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Hannibal - First episode review

Hannibal

Review by Rob Carnevale

IndieLondon Rating: 4 out of 5

PARDON the macabre pun, but the opening episode of Hannibal on Sky Living had plenty to feast upon.

Following the distinctly uneven first series of The Following, this latest serial killer import from the US immediately raised the standard.

Inspired by Thomas Harris’s books about infamous cannibal Dr Hannibal Lecter and drawing most predominantly from Red Dragon, this chronicles – by way of procedural – the beginnings of the relationship between criminal profiler Will Graham (played here by British actor Hugh Dancy) and Lecter (Danish actor and former Bond villain Mads Mikkelsen).

Yet while knowledge can sometimes be an inhibitor in terms of creating dramatic tension, series creator Bryan Fuller and director David Slade has already created a wonderfully ambiguous (or shall we say twisted) central dynamic between its main pair.

In this opener, Lecter and Graham were introduced almost as mis-matched partners. The latter, a socially inept criminal expert with possible autistic tendencies, whose ability to ‘make leaps’ while profiling serial killers makes him an invaluable weapon in the arsenal of the FBI’s head of behavioural sciences unit, Jack Crawford (Laurence Fishburne).

Lecter, on the other hand, is a debonair psychologist, whose profiling abilities are as astute as Graham’s. In Crawford’s mind, two heads are better than one, especially when hunting a killer responsible for the death of at least eight women, whose crimes are becoming more frequent.

Needless to say, Graham takes issue with Lecter’s presence, particularly when Lecter turns his focus upon him. But so begins their game of psychological cat-and-mouse. When Graham declares that he doesn’t find Lecter interesting, a quick response comes back in the form of “you will”.

This opening instalment lay tantalising groundwork and contained a wonderful ambiguity. To those who don’t know, Lecter would seem to be the safer bet for someone to count on. He’s warmer, more approachable. Graham is awkward and stand-offish.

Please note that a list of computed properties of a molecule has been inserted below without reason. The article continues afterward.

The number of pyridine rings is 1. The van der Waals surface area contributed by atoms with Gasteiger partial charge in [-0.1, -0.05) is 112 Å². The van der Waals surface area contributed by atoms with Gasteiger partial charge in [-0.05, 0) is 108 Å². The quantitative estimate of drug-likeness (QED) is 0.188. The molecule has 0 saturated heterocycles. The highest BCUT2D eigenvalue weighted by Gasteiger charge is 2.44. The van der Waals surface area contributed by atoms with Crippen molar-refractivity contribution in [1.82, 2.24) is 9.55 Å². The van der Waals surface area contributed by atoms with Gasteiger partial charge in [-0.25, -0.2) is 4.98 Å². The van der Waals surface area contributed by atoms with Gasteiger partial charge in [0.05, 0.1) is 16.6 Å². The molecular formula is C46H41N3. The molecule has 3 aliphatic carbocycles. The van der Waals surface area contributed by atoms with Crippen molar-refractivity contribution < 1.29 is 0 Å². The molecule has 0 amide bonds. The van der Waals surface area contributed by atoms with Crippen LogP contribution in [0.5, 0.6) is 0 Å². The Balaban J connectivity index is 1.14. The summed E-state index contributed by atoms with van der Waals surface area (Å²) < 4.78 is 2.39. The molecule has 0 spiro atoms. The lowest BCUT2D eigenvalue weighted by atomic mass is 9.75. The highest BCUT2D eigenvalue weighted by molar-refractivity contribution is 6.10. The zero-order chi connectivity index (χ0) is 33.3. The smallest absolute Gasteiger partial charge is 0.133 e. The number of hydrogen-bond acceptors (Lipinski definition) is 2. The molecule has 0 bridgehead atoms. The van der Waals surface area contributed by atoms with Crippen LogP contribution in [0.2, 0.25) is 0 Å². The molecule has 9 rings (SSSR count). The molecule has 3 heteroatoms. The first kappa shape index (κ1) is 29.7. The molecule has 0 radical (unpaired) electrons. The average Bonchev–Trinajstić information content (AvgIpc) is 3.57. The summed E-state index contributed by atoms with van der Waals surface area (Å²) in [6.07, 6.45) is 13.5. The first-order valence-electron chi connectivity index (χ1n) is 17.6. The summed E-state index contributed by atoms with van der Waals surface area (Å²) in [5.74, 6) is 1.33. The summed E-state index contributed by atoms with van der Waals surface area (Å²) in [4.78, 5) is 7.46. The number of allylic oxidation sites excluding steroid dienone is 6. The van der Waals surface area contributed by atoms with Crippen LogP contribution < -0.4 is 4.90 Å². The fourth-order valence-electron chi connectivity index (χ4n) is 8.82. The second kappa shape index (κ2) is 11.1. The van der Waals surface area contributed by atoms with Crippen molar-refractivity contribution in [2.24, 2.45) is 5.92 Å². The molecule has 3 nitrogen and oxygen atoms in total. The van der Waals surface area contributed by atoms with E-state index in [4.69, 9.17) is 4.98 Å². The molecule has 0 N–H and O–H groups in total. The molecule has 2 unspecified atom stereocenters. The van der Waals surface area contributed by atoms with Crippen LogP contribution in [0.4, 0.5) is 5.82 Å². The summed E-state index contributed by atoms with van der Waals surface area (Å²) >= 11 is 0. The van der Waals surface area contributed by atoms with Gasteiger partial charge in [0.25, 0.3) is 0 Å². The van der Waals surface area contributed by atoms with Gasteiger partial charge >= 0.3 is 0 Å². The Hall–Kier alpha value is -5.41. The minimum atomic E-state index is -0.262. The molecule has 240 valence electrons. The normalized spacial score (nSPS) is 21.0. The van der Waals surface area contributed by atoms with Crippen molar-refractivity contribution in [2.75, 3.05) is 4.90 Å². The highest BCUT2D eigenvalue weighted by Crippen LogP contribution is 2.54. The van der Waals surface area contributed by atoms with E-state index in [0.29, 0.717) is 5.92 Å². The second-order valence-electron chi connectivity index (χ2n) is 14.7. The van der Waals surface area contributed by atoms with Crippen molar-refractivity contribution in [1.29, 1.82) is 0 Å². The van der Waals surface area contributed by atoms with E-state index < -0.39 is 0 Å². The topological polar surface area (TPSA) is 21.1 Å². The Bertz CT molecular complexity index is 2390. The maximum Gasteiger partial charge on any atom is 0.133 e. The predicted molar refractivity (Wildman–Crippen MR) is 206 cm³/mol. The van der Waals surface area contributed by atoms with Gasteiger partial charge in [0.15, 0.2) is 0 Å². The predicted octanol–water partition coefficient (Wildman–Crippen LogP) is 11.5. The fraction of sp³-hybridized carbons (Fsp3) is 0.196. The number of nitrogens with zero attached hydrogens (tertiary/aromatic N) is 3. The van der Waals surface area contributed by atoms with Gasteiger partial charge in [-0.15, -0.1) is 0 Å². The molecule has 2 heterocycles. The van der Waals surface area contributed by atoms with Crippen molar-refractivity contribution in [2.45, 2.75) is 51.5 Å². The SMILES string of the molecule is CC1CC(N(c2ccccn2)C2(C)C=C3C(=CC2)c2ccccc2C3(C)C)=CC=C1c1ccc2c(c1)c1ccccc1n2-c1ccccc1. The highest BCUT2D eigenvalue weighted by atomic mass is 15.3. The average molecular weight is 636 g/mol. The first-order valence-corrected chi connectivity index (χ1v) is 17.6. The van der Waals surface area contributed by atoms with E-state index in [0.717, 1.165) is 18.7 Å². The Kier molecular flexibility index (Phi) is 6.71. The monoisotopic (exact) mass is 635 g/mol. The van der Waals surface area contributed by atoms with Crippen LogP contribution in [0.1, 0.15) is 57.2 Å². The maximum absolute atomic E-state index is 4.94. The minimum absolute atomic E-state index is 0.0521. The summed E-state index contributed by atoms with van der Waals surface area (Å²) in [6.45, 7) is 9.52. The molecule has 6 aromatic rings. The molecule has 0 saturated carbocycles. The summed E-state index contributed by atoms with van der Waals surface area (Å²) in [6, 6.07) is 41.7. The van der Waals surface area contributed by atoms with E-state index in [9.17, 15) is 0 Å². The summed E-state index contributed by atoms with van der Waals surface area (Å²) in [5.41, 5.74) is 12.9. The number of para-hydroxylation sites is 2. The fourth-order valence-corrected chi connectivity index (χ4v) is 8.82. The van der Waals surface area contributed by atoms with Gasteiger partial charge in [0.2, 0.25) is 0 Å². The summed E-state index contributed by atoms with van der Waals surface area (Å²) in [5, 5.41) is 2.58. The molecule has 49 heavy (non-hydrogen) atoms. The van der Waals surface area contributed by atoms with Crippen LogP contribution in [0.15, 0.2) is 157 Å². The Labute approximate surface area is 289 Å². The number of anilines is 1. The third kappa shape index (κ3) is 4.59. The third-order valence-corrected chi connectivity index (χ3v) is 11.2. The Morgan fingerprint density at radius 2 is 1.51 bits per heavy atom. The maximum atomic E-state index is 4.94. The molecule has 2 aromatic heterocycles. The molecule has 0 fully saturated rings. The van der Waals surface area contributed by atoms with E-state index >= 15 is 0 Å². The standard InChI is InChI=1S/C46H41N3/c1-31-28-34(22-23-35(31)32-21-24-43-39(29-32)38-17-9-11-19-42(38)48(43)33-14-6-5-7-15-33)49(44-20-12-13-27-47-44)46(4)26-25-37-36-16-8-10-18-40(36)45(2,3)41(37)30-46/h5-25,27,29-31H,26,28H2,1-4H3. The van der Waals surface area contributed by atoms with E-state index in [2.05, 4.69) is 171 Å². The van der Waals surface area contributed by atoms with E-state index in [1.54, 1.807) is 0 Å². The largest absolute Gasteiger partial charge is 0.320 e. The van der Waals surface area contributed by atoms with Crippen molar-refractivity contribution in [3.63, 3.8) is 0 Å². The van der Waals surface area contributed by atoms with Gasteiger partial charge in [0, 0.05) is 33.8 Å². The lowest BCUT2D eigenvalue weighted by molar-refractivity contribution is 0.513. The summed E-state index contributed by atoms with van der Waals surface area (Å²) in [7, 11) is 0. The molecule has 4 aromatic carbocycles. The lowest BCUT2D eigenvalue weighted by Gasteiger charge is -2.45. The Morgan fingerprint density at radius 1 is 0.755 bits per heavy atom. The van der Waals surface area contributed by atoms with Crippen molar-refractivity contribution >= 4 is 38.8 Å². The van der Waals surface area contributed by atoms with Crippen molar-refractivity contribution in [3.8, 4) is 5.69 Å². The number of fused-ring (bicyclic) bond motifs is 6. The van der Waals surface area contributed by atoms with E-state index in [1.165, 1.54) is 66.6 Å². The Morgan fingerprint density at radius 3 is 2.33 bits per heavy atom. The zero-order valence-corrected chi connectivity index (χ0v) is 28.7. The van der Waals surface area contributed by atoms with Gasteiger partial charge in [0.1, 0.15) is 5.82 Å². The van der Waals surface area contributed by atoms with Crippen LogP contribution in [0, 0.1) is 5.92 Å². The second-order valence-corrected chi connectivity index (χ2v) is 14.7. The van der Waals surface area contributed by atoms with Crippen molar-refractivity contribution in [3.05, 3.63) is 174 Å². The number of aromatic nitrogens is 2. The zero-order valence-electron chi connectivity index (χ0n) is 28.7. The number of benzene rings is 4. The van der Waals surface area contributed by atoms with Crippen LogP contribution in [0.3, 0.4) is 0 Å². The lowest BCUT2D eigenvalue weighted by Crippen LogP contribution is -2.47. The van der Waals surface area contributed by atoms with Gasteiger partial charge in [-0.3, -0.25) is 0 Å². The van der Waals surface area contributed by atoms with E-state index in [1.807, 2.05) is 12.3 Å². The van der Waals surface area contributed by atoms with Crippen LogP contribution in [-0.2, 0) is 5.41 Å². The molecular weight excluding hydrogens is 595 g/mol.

It is Lecter who stays at the hospital overnight to comfort a surviving member of the killer’s family once he has been caught. Yet, it was Lecter who tipped the same killer off regarding Graham’s imminent arrival. What were his motivations in doing so? And when will Graham begin to have his own suspicions aroused that his new ‘partner’ is not all he seems?

Both actors were excellent. Dancy, especially, shone in a role that could well be a game changer for him. This is a massive departure from anything that he has done before but he made Graham a compelling individual – someone undeniably brilliant but not always comfortable to know (perhaps because of his own discomforts with himself).

Mikkelsen, too, is clearly having fun. There’s the occasional maniacal glint in his eye (as witnessed when one of his patients dared put a used handkerchief on his pristine table), or when slicing meat in preparation for a meal. But for the most part, he’s cool and calculated. An enigmatic presence.

And while Hannibal didn’t shy away from the more horrid elements of the crimes this duo are investigating (it is bloody), it never felt cheap or sensational in the same way that The Following often did. Rather, the violence served a purpose. It created a feeling of unease for the viewer, as did the unsettling imagery afforded by Slade’s stylish direction (often realised from the perspective of Graham’s tortured mind).

This is deeply impressive stuff. Intelligent, sometimes shocking, occasionally playful and utterly gripping. It’s TV not to be missed.

Hannibal airs on Sky Living on Tuesday nights from 10pm.